Please use this identifier to cite or link to this item: https://doi.org/10.1210/jc.79.5.1367
Title: Identification of insulin-like growth factor-binding protein-3 (IGFBP-3) fragments and IGFBP-5 proteolytic activity in human seminal plasma: A comparison of normal and vasectomized patients
Authors: Lee, K.-O. 
Oh, Y.
Giudice, L.C.
Cohen, P.
Peehl, D.M.
Rosenfeld, R.G.
Issue Date: Nov-1994
Citation: Lee, K.-O., Oh, Y., Giudice, L.C., Cohen, P., Peehl, D.M., Rosenfeld, R.G. (1994-11). Identification of insulin-like growth factor-binding protein-3 (IGFBP-3) fragments and IGFBP-5 proteolytic activity in human seminal plasma: A comparison of normal and vasectomized patients. Journal of Clinical Endocrinology and Metabolism 79 (5) : 1367-1372. ScholarBank@NUS Repository. https://doi.org/10.1210/jc.79.5.1367
Abstract: Previous studies have demonstrated that insulin-like growth factor (IGF) peptides, IGF-binding proteins (IGFBPs), and IGFBP-3 proteolytic activity, are present in human seminal plasma (SP). In this study, we have further characterized the IGFBPs in SP using immunoprecipitation and Western ligand blotting, Western immunoblotting, affinity cross-linking and immunoprecipitation, and RIA of IGFBP-3 using two different assays and have identified additional proteolytic activities for IGFBP-4 and IGFBP-5 in SP. Immunoprecipitation with antibodies to IGFBP-2, IGFBP-3, and IGFBP-4, before and after affinity cross-linking, demonstrated that intact IGFBP-2 and IGFBP- 4 are present in SP, but intact IGFBP-3 is absent. Low mol wt fragments of IGFBP-3, which did not bind to IGF-I or IGF-II on Western ligand blot and did not cross-link to IGF-II, were demonstrated on Western immunoblot and were measurable by two different RIAs. Proteolytic activities for IGFBP-4 and IGFBP-5 were demonstrated in SP by incubation with the respective iodinated IGFBPs. On comparing the proteolytic activity for IGFBP-4 by purified prostate-specific antigen (PSA; a known IGFBP-3 protease in SP) or by SP with measured equivalent concentrations of PSA, the dose response and fragment patterns were identical. With IGFBP-5, however, proteolysis by purified PSA was different from that by SP with measured equivalent concentrations of PSA: 1) proteolysis by pure PSA was less efficient than matched concentrations of SP; 2) the pattern of fragments after proteolysis by pure PSA was different from that after proteolysis by matched concentrations of SP; and 3) proteolysis by purified PSA was significantly inhibited by phenylmethylsulfonylfluoride and aprotinin, but proteolysis by SP was not. We conclude that human SP contains intact IGFBP-2 and IGFBP-4, but has only IGFBP-3 fragments with low affinity for IGF peptides; that PSA is able to proteolyze IGFBP-4 and IGFBP-5 (as well as IGFBP-3); and that an additional IGFBP-5 protease is probably present in SP. There was no significant difference in any of these findings in SP from normal volunteers, vasectomized patients, or patients with idiopathic azoospermia. The roles of IGFBPs and IGFBP proteases in the male reproductive system and male infertility remain to be further elucidated.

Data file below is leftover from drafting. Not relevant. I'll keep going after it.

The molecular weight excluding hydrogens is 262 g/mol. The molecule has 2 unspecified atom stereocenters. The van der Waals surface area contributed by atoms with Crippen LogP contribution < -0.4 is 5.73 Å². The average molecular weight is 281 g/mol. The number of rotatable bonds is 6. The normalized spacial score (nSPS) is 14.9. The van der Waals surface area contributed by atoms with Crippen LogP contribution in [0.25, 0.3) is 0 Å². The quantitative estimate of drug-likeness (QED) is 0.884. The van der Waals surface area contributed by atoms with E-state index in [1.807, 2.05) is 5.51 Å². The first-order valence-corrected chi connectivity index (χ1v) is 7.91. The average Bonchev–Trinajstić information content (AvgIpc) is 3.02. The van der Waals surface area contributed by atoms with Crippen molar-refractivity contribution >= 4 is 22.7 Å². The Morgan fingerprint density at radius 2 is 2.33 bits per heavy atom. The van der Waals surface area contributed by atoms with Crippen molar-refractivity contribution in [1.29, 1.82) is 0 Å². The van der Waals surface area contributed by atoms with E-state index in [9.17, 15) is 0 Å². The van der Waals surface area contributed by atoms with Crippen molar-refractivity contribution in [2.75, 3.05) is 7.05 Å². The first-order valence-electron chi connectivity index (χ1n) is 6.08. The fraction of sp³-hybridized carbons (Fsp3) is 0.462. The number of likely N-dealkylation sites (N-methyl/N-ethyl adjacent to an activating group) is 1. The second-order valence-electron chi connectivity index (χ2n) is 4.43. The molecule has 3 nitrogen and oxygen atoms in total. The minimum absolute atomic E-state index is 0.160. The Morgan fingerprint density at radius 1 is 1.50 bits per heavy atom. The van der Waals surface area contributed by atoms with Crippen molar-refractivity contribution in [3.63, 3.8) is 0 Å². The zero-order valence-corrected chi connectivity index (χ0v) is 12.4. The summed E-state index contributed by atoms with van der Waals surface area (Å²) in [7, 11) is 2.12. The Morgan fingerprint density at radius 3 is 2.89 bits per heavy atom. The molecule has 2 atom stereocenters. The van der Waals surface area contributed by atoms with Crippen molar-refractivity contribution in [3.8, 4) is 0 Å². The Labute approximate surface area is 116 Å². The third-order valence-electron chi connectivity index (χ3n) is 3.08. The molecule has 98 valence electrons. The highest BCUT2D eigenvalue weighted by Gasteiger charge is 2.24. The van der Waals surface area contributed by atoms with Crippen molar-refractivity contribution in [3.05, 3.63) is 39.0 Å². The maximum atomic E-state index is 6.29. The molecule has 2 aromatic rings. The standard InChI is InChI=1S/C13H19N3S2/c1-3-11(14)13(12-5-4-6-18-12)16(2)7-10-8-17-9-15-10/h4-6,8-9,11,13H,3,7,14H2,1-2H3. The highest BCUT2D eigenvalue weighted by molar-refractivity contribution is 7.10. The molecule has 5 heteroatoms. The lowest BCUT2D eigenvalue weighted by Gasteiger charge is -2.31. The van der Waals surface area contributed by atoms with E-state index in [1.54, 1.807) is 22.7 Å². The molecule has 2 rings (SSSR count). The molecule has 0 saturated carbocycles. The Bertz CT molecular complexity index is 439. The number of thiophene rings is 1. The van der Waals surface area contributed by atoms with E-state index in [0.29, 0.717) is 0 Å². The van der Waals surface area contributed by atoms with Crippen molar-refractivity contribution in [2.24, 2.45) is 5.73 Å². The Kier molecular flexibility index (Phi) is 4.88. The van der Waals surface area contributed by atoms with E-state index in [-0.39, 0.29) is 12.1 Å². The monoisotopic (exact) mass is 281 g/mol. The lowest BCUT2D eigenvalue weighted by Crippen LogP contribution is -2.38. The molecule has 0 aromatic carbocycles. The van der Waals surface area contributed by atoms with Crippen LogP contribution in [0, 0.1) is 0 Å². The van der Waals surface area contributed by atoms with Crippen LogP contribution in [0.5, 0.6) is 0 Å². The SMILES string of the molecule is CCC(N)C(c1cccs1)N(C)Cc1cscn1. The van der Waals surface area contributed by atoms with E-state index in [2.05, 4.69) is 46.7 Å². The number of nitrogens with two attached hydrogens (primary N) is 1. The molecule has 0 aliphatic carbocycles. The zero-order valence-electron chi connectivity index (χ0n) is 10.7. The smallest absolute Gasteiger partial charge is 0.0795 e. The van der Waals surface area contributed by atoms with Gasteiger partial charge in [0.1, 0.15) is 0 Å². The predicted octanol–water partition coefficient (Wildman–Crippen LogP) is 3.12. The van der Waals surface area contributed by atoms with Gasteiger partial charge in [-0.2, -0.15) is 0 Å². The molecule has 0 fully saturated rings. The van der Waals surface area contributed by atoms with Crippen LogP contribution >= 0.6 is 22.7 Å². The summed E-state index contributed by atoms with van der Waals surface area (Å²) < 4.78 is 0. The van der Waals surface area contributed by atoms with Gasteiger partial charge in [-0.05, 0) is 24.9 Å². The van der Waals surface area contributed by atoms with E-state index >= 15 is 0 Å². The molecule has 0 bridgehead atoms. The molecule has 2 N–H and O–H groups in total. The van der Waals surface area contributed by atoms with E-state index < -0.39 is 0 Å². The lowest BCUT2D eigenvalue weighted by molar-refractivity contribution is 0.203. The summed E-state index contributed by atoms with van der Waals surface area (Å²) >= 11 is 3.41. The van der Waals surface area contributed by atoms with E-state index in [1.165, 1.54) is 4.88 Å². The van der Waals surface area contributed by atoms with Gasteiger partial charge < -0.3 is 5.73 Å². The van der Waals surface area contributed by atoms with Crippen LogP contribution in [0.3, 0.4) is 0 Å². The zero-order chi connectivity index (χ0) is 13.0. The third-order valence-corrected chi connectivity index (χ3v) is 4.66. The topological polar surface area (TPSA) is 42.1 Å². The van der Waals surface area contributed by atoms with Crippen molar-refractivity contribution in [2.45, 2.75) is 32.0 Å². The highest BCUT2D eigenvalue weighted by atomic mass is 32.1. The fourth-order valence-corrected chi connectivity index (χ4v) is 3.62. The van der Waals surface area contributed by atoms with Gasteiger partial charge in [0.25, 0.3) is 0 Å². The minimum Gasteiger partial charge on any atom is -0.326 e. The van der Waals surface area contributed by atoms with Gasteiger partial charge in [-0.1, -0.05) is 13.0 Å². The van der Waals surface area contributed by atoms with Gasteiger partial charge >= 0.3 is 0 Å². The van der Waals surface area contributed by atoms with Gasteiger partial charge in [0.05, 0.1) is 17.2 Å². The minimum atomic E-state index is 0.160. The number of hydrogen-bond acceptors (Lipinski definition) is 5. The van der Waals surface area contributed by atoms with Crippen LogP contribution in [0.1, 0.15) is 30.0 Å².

Source Title: Journal of Clinical Endocrinology and Metabolism
URI: http://scholarbank.nus.edu.sg/handle/10635/130919
ISSN: 0021972X
DOI: 10.1210/jc.79.5.1367
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